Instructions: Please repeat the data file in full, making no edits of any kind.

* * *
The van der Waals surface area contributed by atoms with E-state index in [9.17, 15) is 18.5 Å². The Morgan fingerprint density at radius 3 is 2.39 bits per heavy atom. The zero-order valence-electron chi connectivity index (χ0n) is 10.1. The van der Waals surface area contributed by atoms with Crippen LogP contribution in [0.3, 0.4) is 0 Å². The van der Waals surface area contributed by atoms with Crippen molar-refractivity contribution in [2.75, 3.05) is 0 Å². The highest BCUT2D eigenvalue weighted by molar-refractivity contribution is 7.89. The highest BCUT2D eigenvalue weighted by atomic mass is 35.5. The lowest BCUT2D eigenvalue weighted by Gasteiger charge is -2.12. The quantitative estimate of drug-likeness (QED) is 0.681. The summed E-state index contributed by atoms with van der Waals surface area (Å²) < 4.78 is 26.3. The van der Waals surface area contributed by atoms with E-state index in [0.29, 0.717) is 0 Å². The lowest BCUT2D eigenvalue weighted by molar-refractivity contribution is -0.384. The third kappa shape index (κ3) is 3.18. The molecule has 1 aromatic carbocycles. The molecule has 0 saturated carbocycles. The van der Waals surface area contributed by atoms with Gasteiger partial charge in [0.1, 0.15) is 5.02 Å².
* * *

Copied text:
The van der Waals surface area contributed by atoms with E-state index in [9.17, 15) is 18.5 Å². The Morgan fingerprint density at radius 3 is 2.39 bits per heavy atom. The zero-order valence-electron chi connectivity index (χ0n) is 10.1. The van der Waals surface area contributed by atoms with Crippen LogP contribution in [0.3, 0.4) is 0 Å². The van der Waals surface area contributed by atoms with Crippen molar-refractivity contribution in [2.75, 3.05) is 0 Å². The highest BCUT2D eigenvalue weighted by molar-refractivity contribution is 7.89. The highest BCUT2D eigenvalue weighted by atomic mass is 35.5. The lowest BCUT2D eigenvalue weighted by Gasteiger charge is -2.12. The quantitative estimate of drug-likeness (QED) is 0.681. The summed E-state index contributed by atoms with van der Waals surface area (Å²) < 4.78 is 26.3. The van der Waals surface area contributed by atoms with E-state index in [0.29, 0.717) is 0 Å². The lowest BCUT2D eigenvalue weighted by molar-refractivity contribution is -0.384. The third kappa shape index (κ3) is 3.18. The molecule has 1 aromatic carbocycles. The molecule has 0 saturated carbocycles. The van der Waals surface area contributed by atoms with Gasteiger partial charge in [0.1, 0.15) is 5.02 Å².